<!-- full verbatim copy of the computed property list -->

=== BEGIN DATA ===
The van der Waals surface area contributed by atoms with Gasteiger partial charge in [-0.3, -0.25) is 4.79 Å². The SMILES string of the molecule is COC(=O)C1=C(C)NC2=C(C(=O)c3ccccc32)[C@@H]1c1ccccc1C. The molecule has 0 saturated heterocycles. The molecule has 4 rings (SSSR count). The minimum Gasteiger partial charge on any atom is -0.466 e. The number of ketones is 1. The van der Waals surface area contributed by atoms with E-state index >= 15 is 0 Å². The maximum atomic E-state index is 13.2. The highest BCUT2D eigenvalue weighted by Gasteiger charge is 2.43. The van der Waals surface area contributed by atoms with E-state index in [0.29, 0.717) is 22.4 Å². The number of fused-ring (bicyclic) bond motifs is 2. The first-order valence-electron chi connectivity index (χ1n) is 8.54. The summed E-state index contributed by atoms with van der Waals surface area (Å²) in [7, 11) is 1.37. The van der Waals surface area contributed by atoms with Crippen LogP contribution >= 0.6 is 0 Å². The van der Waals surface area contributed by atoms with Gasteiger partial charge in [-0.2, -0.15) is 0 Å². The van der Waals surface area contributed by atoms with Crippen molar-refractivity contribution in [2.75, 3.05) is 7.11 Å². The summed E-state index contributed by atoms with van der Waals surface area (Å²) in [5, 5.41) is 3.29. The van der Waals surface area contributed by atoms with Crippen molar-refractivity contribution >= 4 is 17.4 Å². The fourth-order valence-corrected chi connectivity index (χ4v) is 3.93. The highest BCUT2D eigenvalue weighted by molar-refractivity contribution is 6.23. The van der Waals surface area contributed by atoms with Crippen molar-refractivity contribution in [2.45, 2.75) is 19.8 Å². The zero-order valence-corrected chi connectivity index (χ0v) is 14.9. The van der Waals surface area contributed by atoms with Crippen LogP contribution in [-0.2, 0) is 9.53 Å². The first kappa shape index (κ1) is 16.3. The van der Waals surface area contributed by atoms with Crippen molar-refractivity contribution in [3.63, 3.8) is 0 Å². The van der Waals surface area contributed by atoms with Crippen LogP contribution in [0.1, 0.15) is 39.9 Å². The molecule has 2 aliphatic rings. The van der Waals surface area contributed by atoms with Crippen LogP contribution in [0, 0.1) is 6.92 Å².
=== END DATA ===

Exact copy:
The van der Waals surface area contributed by atoms with Gasteiger partial charge in [-0.3, -0.25) is 4.79 Å². The SMILES string of the molecule is COC(=O)C1=C(C)NC2=C(C(=O)c3ccccc32)[C@@H]1c1ccccc1C. The molecule has 0 saturated heterocycles. The molecule has 4 rings (SSSR count). The minimum Gasteiger partial charge on any atom is -0.466 e. The number of ketones is 1. The van der Waals surface area contributed by atoms with E-state index >= 15 is 0 Å². The maximum atomic E-state index is 13.2. The highest BCUT2D eigenvalue weighted by Gasteiger charge is 2.43. The van der Waals surface area contributed by atoms with E-state index in [0.29, 0.717) is 22.4 Å². The number of fused-ring (bicyclic) bond motifs is 2. The first-order valence-electron chi connectivity index (χ1n) is 8.54. The summed E-state index contributed by atoms with van der Waals surface area (Å²) in [7, 11) is 1.37. The van der Waals surface area contributed by atoms with Crippen LogP contribution >= 0.6 is 0 Å². The van der Waals surface area contributed by atoms with Gasteiger partial charge in [-0.2, -0.15) is 0 Å². The van der Waals surface area contributed by atoms with Crippen molar-refractivity contribution in [2.75, 3.05) is 7.11 Å². The summed E-state index contributed by atoms with van der Waals surface area (Å²) in [5, 5.41) is 3.29. The van der Waals surface area contributed by atoms with Crippen molar-refractivity contribution >= 4 is 17.4 Å². The fourth-order valence-corrected chi connectivity index (χ4v) is 3.93. The highest BCUT2D eigenvalue weighted by molar-refractivity contribution is 6.23. The van der Waals surface area contributed by atoms with Crippen molar-refractivity contribution in [2.45, 2.75) is 19.8 Å². The zero-order valence-corrected chi connectivity index (χ0v) is 14.9. The van der Waals surface area contributed by atoms with Crippen LogP contribution in [-0.2, 0) is 9.53 Å². The first kappa shape index (κ1) is 16.3. The van der Waals surface area contributed by atoms with Crippen molar-refractivity contribution in [3.63, 3.8) is 0 Å². The van der Waals surface area contributed by atoms with Crippen LogP contribution in [0.1, 0.15) is 39.9 Å². The molecule has 2 aliphatic rings. The van der Waals surface area contributed by atoms with Crippen LogP contribution in [0, 0.1) is 6.92 Å².